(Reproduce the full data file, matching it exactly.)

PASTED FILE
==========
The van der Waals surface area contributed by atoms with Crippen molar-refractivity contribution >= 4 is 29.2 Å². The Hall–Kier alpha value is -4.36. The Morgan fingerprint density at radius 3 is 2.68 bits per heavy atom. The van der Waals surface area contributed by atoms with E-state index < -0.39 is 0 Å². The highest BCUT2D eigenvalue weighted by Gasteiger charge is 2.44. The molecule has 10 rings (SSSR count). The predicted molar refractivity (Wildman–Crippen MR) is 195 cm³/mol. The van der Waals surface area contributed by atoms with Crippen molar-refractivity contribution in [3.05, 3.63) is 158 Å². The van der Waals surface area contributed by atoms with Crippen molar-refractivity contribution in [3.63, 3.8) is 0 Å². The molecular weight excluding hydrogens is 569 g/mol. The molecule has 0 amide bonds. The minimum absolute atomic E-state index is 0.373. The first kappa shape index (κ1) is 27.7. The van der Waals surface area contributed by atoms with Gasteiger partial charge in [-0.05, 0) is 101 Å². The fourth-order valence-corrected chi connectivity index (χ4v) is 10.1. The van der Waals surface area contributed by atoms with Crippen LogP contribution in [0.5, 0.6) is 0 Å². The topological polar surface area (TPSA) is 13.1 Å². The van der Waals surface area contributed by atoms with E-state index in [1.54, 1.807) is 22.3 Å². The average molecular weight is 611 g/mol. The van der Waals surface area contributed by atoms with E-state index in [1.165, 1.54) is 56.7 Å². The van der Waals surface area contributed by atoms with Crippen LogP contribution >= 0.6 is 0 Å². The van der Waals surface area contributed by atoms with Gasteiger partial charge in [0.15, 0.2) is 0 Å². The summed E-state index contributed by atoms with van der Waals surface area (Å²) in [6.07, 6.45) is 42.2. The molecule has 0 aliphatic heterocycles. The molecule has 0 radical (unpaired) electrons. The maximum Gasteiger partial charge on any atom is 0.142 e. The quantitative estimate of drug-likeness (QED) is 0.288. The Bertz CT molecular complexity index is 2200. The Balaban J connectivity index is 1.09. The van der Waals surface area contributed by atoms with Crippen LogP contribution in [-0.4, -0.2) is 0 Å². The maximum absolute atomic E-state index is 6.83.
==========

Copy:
The van der Waals surface area contributed by atoms with Crippen molar-refractivity contribution >= 4 is 29.2 Å². The Hall–Kier alpha value is -4.36. The Morgan fingerprint density at radius 3 is 2.68 bits per heavy atom. The van der Waals surface area contributed by atoms with E-state index < -0.39 is 0 Å². The highest BCUT2D eigenvalue weighted by Gasteiger charge is 2.44. The molecule has 10 rings (SSSR count). The predicted molar refractivity (Wildman–Crippen MR) is 195 cm³/mol. The van der Waals surface area contributed by atoms with Crippen molar-refractivity contribution in [3.05, 3.63) is 158 Å². The van der Waals surface area contributed by atoms with Crippen molar-refractivity contribution in [3.63, 3.8) is 0 Å². The molecular weight excluding hydrogens is 569 g/mol. The molecule has 0 amide bonds. The minimum absolute atomic E-state index is 0.373. The first kappa shape index (κ1) is 27.7. The van der Waals surface area contributed by atoms with Gasteiger partial charge in [-0.05, 0) is 101 Å². The fourth-order valence-corrected chi connectivity index (χ4v) is 10.1. The van der Waals surface area contributed by atoms with Crippen LogP contribution in [0.5, 0.6) is 0 Å². The topological polar surface area (TPSA) is 13.1 Å². The van der Waals surface area contributed by atoms with E-state index in [1.54, 1.807) is 22.3 Å². The average molecular weight is 611 g/mol. The van der Waals surface area contributed by atoms with E-state index in [1.165, 1.54) is 56.7 Å². The van der Waals surface area contributed by atoms with Crippen LogP contribution >= 0.6 is 0 Å². The van der Waals surface area contributed by atoms with Gasteiger partial charge in [0.15, 0.2) is 0 Å². The summed E-state index contributed by atoms with van der Waals surface area (Å²) in [6.07, 6.45) is 42.2. The molecule has 0 aliphatic heterocycles. The molecule has 0 radical (unpaired) electrons. The maximum Gasteiger partial charge on any atom is 0.142 e. The quantitative estimate of drug-likeness (QED) is 0.288. The Bertz CT molecular complexity index is 2200. The Balaban J connectivity index is 1.09. The van der Waals surface area contributed by atoms with Crippen LogP contribution in [-0.4, -0.2) is 0 Å². The maximum absolute atomic E-state index is 6.83.